10 Virtual Meeting Pet Peeves From Industry Experts

Curious about this topic, I surveyed the Louder Than Ten community, a special corner of the internet made up of project managers and other digital professionals, about their online meeting pet peeves. Here’s a roundup of their most common answers.

If you feel like remote work is where it’s at, you’re not alone. 

The “work where you want” model is so popular that, in one study, 65% of surveyed remote workers stated they never wanted to return to the office. A separate study showed that many employees would rather quit their jobs than give up remote work.

But working from home is not all sunshine, rainbows, and puppies (though there will be puppies if you’re lucky). Like any other work arrangement, there are rough spots and growing pains, especially when it comes to getting the grasp of online meetings. 

Online meetings: a pet peeve breeding ground 

Even in remote work, human habits have a way of prevailing. And where you have human habits, you’re going to have pet peeves.  

Curious about this topic, I surveyed the Louder Than Ten community, a special corner of the internet made up of project managers and other digital professionals, about their online meeting pet peeves. Here’s a roundup of their most common answers.

1. Working (or texting) during a meeting 

Whether it’s checking Slack messages, reading emails, or playing a game on your phone, the verdict is in. We all see you, and we all know what you’re doing. 

We’re all guilty of checking a quick text message or email here and there, and while this still isn’t ideal, it’s not really what PMs are talking about when they say this is an annoyance. The problem is more the elongated, chronic distractions—you know, like typing ferociously in your group chat or tending to your FarmVille crops (I’m joking, but just imagine for a second if we had Zoom in 2010? Nobody would have gotten anything done). 

2. Interruptions and unintentional talking over  

Does the following scene sound familiar? You are sitting in a Zoom meeting, muted, waiting for your turn to speak. You sense that a gap of silence is about to emerge, so you unmute your mic and get ready to share, only to discover that another coworker had the same idea. Then begins a back and forth of “you go,” “no, that’s okay, you go”—and so on.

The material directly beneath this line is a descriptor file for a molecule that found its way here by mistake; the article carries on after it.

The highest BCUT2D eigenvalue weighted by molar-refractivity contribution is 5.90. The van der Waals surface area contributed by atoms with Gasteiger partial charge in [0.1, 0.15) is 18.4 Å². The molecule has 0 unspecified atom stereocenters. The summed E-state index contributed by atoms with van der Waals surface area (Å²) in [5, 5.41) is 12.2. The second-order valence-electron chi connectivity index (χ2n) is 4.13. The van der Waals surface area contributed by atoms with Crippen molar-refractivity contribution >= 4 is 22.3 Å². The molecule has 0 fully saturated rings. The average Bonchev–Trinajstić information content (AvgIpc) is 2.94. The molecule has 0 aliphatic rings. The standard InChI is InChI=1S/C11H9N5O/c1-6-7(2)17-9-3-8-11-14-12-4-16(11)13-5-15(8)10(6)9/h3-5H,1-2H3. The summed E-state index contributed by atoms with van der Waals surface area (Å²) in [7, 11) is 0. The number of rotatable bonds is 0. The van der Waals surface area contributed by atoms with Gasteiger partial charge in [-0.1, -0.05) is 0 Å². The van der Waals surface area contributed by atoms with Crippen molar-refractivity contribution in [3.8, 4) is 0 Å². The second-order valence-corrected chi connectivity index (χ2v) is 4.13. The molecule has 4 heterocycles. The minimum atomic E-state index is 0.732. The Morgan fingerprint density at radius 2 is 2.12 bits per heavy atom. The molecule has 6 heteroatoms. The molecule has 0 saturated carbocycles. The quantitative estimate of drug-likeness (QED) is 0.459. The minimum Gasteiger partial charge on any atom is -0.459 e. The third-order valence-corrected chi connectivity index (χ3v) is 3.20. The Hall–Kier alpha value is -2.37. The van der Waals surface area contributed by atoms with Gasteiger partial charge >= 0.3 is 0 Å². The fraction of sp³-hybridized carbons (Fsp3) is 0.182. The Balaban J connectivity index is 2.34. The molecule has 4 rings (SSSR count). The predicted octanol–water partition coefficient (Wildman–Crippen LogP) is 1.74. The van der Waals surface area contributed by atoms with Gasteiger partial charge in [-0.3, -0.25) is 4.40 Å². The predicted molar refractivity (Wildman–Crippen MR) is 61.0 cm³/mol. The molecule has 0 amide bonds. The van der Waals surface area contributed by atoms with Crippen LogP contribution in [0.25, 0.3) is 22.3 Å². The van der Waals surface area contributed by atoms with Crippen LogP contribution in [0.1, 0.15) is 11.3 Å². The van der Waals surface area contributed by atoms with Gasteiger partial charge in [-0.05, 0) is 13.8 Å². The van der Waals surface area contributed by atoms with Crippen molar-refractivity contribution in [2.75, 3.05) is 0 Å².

This is a common occurrence in Zoom meetings and seems to be more of a lack of non-verbal cues than rudeness. More often than not, it seems to happen despite everyone’s polite attempts to take their turn. Project manager Connor Wah-Arsenault put it best: 

“The thing that frustrates me most about online meetings compared to in-person meetings is trying to maintain a good cadence of conversation without talking over other people (or being talked over). It’s fine in a one-on-one meeting, but if you’re meeting with a group on Zoom, you can’t always catch the body language cues people give off when they’re waiting to speak and sometimes interrupt without meaning or get interrupted. And sometimes people will have audio lag, which makes it even worse.”

3. Awkward camera placement

Most of us have upgraded our monitor set-up to include two (or more!) screens at this point in the work from home revolution. While this can make things easier in our day to day, it can also cause some of us to be unsure of where we should direct our gaze. You know that feeling some of us get when people sing us happy birthday and we don’t know where to look? It’s not unlike that. 

Sometimes, having multiple monitors means that we will be staring into a screen that doesn’t have our webcam attached. A few different community members I surveyed mentioned the lack of eye contact during online meetings as a pet peeve, saying it makes them feel like they are “speaking into a void.”  

4. Trash talking virtual meetings

Debbie downers begone. Project manager Amanda Wright had an interesting response for what bothers her about remote meetings—negativity.

“My biggest pet peeve with virtual meetings are the people who don't like working from home and continue to distract from the meeting. For example, every meeting starts with a downer (‘ho hum another virtual meeting, can't wait to meet face to face), and then as the meeting continues, they can relate anything to how it would be better in office.”